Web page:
Golf is an eternal battle against old man par. While many events on the European and PGA Tours are won with scores significantly better, we take a look at the courses which provide the type of stern tests that few will win.
If you’re the sort of golfer who likes a course that eats handicap golfers for breakfast, you’re spoilt for choice. That’s partly because a decade or two ago, course designers’ egos started to get overblown, with some creations resembling layouts you might expect to see on an XBox, not from a tee box.
We won’t be cruel enough to mention these tricked up pretenders but there are plenty of truly challenging layouts that use the landscape, and landscaping, to challenge the golfer in a way that neither seems contrived nor ridiculous. Ironically, you could level the accusation of being both at the luxurious Legend Golf & Safari Resort in South Africa. The Extreme 19th has grabbed headlines worldwide. This par-3 hole is the longest of its kind – around 470 yards – and the tee is only accessible by helicopter as it is some 1000 feet above the green, perched on the edge of Hanglip Mountain. Hole your tee-shot and you can look forward to a $1 million cheque from the resort…however…don’t expect to get away without buying a very large round of drinks! Its saving grace though, is that the Extreme 19th is not part of the actual golf course here, which has had each hole designed by a golfing superstar such as Sergio Garcia, Padraig Harrington and Retief Goosen. It’s very much worth travelling to play both.
The Xtreme 19th hole at the Legend Golf & Safari Resort
Other courses blessed with stunning geographical features that add to the challenge on offer include Cape Kidnappers in New Zealand, which is full of gullies, deep fairway bunkers and cliff edges, Monte Mayor in Benhavis, Spain, with ravines and massive trees stalking every step of your round, and Stone Canyon Club in Arizona. This is an unforgiving course, to say the least, where a missed fairway will see your ball bounce off rocks into a desert full of scorpions, rattlesnakes and massive cacti with needles the size of kitchen knives!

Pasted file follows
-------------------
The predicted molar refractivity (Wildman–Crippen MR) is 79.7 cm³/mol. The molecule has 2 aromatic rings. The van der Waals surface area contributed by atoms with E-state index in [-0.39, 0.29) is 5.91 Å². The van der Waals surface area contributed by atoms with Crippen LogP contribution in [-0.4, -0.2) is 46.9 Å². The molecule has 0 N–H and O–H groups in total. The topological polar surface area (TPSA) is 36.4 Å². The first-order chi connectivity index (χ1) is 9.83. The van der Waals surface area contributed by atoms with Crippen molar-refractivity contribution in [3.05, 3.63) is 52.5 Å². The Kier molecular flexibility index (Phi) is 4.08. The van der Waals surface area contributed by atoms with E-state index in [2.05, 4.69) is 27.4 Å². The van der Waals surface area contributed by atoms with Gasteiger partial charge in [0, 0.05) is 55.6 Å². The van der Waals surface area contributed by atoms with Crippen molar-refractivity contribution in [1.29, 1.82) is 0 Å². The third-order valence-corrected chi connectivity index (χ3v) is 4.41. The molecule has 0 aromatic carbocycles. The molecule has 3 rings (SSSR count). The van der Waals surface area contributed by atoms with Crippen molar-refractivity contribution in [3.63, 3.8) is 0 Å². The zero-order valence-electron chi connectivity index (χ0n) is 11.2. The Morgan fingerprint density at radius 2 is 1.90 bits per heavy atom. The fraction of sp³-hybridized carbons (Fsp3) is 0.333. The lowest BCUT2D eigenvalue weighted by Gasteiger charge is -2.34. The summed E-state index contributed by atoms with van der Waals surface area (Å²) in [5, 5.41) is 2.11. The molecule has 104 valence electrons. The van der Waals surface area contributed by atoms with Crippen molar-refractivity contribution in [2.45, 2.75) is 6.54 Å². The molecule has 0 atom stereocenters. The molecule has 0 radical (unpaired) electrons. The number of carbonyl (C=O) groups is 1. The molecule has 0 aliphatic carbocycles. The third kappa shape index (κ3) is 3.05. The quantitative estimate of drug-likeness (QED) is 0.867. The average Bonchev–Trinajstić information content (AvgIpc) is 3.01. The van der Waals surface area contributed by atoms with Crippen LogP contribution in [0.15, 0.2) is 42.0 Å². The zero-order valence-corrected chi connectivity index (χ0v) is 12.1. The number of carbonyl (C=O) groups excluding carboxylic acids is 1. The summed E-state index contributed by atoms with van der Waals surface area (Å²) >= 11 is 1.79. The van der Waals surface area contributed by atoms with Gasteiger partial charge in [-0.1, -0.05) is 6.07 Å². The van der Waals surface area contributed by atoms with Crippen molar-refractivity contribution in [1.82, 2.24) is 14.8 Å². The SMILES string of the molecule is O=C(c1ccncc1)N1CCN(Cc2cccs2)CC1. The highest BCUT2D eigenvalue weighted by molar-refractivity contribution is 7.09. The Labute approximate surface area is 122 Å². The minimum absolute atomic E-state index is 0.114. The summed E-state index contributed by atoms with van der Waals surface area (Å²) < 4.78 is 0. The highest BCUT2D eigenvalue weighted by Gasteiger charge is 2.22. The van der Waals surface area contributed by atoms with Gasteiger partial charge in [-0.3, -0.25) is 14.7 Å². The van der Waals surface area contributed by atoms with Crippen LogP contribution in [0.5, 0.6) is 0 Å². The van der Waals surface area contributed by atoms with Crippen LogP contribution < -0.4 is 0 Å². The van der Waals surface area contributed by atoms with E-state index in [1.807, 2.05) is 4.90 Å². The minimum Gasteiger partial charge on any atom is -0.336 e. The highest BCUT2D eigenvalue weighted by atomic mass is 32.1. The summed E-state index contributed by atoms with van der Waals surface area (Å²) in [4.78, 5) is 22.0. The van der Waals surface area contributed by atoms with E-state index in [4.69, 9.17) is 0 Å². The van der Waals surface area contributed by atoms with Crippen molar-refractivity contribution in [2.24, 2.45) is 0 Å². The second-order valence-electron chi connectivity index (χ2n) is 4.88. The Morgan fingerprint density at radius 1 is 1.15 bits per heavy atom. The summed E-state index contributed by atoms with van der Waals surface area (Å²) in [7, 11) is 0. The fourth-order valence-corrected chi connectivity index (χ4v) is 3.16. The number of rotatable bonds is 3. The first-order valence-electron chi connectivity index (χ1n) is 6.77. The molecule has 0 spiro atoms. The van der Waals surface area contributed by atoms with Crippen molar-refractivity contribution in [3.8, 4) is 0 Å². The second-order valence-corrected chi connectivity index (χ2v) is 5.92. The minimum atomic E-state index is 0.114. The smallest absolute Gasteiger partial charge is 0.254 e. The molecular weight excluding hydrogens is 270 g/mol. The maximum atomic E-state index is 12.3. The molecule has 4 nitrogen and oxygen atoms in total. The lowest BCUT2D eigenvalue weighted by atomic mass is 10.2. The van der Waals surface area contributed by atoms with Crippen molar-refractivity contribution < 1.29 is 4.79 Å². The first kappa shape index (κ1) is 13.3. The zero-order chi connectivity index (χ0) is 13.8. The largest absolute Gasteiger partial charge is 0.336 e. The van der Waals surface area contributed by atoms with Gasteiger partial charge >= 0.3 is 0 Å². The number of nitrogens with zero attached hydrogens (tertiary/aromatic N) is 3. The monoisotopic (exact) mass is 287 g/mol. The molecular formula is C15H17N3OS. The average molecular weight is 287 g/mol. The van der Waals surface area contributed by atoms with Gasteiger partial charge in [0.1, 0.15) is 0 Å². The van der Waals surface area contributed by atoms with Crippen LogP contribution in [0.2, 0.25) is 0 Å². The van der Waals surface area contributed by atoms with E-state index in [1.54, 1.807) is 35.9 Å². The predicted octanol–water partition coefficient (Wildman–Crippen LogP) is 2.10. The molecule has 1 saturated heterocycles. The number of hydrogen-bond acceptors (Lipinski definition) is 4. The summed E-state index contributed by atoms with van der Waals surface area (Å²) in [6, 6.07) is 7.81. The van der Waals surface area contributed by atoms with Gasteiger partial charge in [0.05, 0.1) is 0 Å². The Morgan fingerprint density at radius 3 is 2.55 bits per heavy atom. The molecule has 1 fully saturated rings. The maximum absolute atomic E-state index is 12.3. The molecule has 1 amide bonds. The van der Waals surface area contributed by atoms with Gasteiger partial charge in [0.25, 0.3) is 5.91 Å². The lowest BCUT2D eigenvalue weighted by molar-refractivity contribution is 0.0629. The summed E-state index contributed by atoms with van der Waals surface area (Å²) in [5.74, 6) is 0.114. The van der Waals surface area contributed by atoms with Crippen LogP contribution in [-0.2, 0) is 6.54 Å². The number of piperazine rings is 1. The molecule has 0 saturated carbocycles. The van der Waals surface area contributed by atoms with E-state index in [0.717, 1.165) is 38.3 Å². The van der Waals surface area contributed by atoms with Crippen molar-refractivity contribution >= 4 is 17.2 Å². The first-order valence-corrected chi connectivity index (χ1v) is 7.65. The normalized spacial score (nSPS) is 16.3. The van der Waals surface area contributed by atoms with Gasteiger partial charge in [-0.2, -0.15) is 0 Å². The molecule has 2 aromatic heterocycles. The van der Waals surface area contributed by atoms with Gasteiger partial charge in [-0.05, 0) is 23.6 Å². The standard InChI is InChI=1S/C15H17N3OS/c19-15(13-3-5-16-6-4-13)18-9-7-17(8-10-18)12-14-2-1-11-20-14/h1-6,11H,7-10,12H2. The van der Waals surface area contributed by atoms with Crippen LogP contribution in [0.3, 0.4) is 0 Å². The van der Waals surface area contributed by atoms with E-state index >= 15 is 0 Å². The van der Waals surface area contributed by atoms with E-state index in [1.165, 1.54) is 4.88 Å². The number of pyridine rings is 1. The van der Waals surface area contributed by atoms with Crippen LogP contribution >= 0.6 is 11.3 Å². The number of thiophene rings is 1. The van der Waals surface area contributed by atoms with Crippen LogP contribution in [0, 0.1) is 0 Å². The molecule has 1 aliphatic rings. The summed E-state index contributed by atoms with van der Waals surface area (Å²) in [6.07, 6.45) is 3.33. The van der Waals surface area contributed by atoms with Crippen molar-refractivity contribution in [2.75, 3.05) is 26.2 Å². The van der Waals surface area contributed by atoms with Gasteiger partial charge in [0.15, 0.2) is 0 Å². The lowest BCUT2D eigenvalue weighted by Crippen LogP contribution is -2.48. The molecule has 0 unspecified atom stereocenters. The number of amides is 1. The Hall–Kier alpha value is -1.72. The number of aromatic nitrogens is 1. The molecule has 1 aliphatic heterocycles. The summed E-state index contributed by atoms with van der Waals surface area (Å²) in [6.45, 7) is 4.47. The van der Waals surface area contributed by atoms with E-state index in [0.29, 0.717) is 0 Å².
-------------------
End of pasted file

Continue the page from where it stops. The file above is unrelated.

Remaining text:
The Blue Monster at the Doral Golf Resort, Florida, has less of a back-to-nature feel, but it doesn’t feel contrived either, and is undoubtedly one of world’s most entertaining golf challenges with its massive assortment of water hazards and deep bunkers. Doral and the Ocean Course at Kiawah Island in South Carolina, named America’s toughest resort course and blessed with a layout by Pete Dye, both manage to expertly tread the fine line between being challenging and overtly penal.
The Blue Monster Course at Doral
Believe it or not, the same can be said of the course at Jade Dragon Snow Mountain Golf Club in the Yunnan Province of China. The mountainscape scenery is breathtaking, and so is the yardage – 8,548 yards to be exact. Located at the western foot of Jade Dragon Snow Mountain, the 18-hole, par-72 course was designed by Neil Haworth, and has a 735-yard par-5, a 525-yard par-4 and a 270-yard par 3. But before you accuse him of largesse, consider the course’s elevation of 10,000 feet, which means your shots go much further than they do at sea level. It’s still a phenomenal challenge to carve out pars here but it’s one you’ll never forget for all the right reasons.
However, you don’t have to go as far as China to find courses that can offer the same. Some of the classics in Europe and the USA have been challenging golfers to their limits in all the right ways for decades and in some cases centuries.
There’s been a golf course at Carnoustie since the mid-1500s, and the current layout was laid out by Tom Morris Snr in 1867 and extended by James Braid in the 1920s. It’s been that good for that long and is arguably the most testing layout on the Open Championship rota…just ask Jean Van de Velde! Carnoustie is best known for its burn-riddled finishing holes, especially after Van de Velde’s Open Championship antics, but as well as being long and endowed with superb water hazards, the whole course is littered with cavernous pot bunkers. You’ll need your best game to even think about carving out pars around this very treacherous track.
The Barry Burn on the 18th at Carnoustie…The Scene of Jean Van de Velde’s self destruction!
Over in America, there are also some long-standing layouts that have stood the test of time and continue to make pars elusive, even for tour pros. Unlike many other pre-Great War courses in the US, Merion in Philadelphia has lost none of its teeth to old age. This links-style course is blessed with a layout that doesn’t have a weak hole anywhere, and it really will test every club in your bag. There’s plenty of penal rough and greens so fast and undulating they will inflate your score in the blink of any eye. The US Open at Merion in 2013 will be a treat.
Pine Valley is another sublime course in America that challenges players to their limits, but always earns their respect. Take a look at the many online blogs or press articles about playing at this very private club; you won’t find anything less than effusive praise anywhere. It officially opened in 1919 and it took three years for anyone to break 70! Oakmont, meanwhile, is considered by many to be the toughest course of them all, and it has hosted more Major championships than any other course in the US. This private club course is famous for the speed of its greens (they’re said to be actually slowed down for US Opens and other national championships!) and the penal quality of its bunkers is characterised by the famous “Church Pews” – seven parallel bunkers each separated by grass ridges (the pews) that catch drives at the third and fourth holes. Say a prayer here, and you might just be rewarded with a par. But you probably won’t be.